This is a really tough thing to improve on. I say quite a bit about it in some of those RC videos, but I know that it's really, really hard to feel the difference between deeply engaged reading -- in which you're thoroughly grasping the author's overall purpose -- and reading that's basically accurate, but is still operating at the "fact fact fact fact fact" level.

I have no idea if that makes any sense, and I don't know if it helps at all. But I'm pretty sure that I'm barking up the right general tree, for whatever little that's worth.
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Re: Experts' Topic of the Week, 5/22/17: Ultimate RC Guide for Beginners [#permalink]
Hey Charles! You guys at GMAT Ninja are my favourite and so damn amazing. Your lectures are out of the world awesome

I just had one little doubt. Since you mentioned read for purpose and other gimmicks to avoid in note-making. what exactly should be an ideal note-making approach? I remember you saying that it is personalized and the explanation of disengaged reading but as per you how to go about taking notes? Like the one where you just write the big picture or anything else?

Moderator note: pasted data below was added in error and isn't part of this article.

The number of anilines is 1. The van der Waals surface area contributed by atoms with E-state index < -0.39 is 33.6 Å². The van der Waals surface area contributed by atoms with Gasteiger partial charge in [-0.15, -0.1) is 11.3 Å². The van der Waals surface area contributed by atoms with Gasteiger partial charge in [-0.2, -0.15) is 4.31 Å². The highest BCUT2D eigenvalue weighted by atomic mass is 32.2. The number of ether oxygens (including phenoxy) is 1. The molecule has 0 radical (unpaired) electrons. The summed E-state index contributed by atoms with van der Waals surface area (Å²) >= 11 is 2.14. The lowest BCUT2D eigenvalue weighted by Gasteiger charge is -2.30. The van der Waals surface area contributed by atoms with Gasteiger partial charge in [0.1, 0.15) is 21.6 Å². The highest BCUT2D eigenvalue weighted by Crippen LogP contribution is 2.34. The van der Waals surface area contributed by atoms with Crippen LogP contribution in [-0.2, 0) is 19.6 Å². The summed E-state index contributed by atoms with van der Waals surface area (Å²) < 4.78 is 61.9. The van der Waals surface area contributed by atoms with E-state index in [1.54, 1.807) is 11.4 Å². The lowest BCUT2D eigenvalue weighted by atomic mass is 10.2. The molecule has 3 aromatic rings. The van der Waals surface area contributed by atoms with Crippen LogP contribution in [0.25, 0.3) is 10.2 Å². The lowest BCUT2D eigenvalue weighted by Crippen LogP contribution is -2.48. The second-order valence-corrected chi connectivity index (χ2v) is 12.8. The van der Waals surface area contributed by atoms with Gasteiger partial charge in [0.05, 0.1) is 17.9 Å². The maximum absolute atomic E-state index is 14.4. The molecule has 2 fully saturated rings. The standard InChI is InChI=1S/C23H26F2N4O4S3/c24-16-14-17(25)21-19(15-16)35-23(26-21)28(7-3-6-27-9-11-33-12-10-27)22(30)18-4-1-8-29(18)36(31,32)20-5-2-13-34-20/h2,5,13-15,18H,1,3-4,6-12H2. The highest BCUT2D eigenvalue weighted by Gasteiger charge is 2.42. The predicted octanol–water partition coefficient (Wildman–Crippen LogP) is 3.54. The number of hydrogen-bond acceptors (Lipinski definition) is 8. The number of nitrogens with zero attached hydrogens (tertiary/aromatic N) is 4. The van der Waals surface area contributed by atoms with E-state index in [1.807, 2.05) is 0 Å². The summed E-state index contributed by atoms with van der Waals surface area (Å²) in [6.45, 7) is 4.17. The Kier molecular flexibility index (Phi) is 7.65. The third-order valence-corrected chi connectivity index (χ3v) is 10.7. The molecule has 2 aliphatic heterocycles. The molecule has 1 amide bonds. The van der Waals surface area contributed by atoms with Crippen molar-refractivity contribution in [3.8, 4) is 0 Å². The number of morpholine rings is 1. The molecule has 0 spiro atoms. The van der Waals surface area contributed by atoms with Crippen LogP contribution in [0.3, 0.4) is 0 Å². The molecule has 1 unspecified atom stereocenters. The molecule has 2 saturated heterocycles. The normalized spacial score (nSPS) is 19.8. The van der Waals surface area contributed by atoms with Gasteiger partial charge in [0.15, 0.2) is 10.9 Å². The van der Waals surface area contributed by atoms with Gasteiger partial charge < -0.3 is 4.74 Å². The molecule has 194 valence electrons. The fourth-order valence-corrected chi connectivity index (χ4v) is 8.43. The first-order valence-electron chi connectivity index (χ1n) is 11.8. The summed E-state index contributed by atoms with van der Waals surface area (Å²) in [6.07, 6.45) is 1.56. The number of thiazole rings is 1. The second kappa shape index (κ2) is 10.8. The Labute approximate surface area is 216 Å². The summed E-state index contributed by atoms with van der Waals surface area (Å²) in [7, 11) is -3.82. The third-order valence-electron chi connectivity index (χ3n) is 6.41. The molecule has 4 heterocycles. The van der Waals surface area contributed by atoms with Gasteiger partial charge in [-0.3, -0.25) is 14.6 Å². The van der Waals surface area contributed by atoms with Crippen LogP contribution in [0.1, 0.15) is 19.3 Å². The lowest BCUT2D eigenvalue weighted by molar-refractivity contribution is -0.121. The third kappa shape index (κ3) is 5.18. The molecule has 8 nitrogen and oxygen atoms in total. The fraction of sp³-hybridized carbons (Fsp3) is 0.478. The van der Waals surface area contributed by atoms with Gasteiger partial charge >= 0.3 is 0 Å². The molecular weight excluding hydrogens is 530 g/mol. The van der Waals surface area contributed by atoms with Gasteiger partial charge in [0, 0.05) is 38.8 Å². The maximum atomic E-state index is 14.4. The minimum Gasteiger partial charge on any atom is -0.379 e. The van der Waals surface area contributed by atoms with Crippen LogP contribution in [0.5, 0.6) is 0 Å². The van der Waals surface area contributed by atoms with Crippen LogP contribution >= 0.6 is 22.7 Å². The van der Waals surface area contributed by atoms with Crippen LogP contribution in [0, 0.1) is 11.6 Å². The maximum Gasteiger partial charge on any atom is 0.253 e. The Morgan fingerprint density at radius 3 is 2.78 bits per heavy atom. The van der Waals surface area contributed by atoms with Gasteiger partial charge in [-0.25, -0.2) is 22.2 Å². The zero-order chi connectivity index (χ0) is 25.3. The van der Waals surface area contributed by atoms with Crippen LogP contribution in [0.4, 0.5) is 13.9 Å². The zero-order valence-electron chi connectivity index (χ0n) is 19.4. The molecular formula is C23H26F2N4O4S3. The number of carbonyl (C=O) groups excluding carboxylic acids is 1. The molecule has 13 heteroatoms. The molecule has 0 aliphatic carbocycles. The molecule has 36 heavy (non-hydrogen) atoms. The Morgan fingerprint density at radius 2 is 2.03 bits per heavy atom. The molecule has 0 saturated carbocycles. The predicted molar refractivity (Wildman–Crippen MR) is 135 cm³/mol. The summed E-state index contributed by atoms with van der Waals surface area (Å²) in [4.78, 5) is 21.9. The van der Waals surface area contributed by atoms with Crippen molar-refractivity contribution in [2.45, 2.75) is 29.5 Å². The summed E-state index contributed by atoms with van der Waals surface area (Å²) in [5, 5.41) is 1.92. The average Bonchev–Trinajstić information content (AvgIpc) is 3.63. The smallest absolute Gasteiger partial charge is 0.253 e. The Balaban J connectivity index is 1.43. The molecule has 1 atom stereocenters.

I hope you got my question and apart from this, you're just pure amazing!
Cheers!
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Re: Experts' Topic of the Week, 5/22/17: Ultimate RC Guide for Beginners [#permalink]
KabxW wrote:
Hey Charles! You guys at GMAT Ninja are my favourite and so damn amazing. Your lectures are out of the world awesome

I just had one little doubt. Since you mentioned read for purpose and other gimmicks to avoid in note-making. what exactly should be an ideal note-making approach? I remember you saying that it is personalized and the explanation of disengaged reading but as per you how to go about taking notes? Like the one where you just write the big picture or anything else?
I hope you got my question and apart from this, you're just pure amazing!
Cheers!

Thank you so much for the kind words, KabxW! I'm honored that you've enjoyed the YouTube videos.